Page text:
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Red-tailed Rehabilitation

Wildlife News

It takes a village to rescue a hawk


Unlike "Blackhawk Down," not every story of a hawk going down has an unhappy ending.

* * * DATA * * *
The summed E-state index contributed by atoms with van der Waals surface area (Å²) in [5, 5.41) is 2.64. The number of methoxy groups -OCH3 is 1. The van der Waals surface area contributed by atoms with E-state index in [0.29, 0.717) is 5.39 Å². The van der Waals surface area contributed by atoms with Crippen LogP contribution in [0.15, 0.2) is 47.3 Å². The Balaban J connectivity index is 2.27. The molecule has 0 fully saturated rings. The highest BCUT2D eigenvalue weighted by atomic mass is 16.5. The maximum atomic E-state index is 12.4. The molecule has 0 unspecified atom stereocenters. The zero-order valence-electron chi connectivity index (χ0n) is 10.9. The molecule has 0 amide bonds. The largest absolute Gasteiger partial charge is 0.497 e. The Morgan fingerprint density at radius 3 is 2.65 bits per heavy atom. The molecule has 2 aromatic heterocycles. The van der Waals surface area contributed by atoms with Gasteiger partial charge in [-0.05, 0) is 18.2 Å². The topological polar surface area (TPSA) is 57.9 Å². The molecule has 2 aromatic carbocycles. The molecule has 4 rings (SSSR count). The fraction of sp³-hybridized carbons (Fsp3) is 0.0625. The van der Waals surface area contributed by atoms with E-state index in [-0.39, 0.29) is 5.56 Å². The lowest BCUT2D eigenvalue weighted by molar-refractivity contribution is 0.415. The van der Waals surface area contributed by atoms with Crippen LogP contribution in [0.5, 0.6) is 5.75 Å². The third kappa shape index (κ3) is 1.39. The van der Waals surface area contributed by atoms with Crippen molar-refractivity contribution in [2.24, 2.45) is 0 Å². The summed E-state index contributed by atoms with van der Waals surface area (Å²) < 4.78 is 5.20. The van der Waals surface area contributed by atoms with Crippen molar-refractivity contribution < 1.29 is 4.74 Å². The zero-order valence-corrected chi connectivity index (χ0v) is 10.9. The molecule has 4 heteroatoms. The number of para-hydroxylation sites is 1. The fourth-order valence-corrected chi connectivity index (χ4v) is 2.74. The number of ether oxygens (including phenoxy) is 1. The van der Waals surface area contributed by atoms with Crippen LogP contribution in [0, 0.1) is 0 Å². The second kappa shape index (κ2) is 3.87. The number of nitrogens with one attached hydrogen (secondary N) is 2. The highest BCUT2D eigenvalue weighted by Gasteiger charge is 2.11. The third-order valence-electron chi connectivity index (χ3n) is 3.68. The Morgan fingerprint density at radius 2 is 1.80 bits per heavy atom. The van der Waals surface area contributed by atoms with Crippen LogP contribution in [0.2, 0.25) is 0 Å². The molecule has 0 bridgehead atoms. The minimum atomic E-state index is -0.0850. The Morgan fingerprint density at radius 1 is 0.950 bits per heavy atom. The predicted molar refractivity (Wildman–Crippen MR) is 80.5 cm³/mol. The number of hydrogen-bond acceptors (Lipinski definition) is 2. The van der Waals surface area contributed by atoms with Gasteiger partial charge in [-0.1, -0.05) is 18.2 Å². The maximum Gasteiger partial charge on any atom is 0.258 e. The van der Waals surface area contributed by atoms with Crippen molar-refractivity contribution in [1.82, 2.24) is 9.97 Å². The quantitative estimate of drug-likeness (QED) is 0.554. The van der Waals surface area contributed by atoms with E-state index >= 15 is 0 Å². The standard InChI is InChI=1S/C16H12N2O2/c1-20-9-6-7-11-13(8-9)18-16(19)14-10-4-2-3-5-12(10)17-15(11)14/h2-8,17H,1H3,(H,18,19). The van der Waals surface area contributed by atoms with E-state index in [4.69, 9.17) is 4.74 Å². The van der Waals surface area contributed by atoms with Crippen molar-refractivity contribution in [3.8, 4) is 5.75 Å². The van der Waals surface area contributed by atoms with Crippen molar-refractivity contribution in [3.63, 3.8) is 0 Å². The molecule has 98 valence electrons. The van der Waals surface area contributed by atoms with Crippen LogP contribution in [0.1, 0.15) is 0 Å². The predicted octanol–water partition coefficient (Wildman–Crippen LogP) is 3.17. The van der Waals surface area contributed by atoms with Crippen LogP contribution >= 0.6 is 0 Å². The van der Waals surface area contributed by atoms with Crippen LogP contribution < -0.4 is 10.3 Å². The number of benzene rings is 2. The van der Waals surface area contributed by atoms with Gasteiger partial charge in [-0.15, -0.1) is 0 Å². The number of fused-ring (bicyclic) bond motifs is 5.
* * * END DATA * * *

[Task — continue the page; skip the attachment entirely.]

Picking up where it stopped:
A very young orphaned red-tailed hawk from the Cranbrook area was given a new lease on life after being rescued and rehabilitated - an enterprise that involved the efforts of a local couple, a provincial airline, and a remarkable society in the Lower Mainland devoted to the welfare of young birds in trouble. John Bradshaw of Cranbrook was cycling in the Jim Smith Lake area in late June when he came across the hawk chick in the grass just off the road. Bradshaw and his partner Sioux Browning took the hawk home for a couple of days, before sending it via Pacific Coastal Airlines to the Orphaned Wildlife Rehabilitation Society (OWL), located in Delta, B.C. OWL is a non-profit organization whose volunteers are dedicated to public education and the rehabilitation and release of injured and orphaned birds. The society sees about 350 birds on average a year come into the shelter, from all over British Columbia. But Rob Hope, Head Bird Care Supervisor at OWL, says those numbers are up this year. "We're about 80 birds above average at this time." OWL specializes in raptors and birds of prey - hawks, owls, eagles, and such - which are transported from all over the province by Pacific Coastal Airlines, which provides that service free of charge. "They are our lifeline," Hope said. "Without them we couldn't save these little guys." In the case of the Cranbrook hawk - dubbed Purcell by his rescuers - Hope said he was even younger than the average orphaned bird which comes through the centre. "They're usually a little older," Hope said. "This one was still a chick, about three weeks old - still with lots of down." Hope said that before sending the young hawk out to OWL, Browning and Bradshaw first took care to remove an infestation of maggots from the bird. Upon arriving at the centre, his carers gave him a lot of food to get his weight up. Once the young bird started vocalizing, he was put under the care Ladyhawk, as she is named. "(Ladyhawk) is a big old female imprint," Hope said. "She couldn't be used for falconry, so she was donated to us. We use her as a foster parent, and she did the job of raising him." Bradshaw and Browning were at the airport to pick up the bird, and on late Sunday afternoon, August 14, released the young hawk in the Cranbrook Community Forest. Purcell was understandably pleased to be released from his long confinement in the travel cage, and darted aloft into the security of the trees, where he spent some time adjusting to his new home in the wild.


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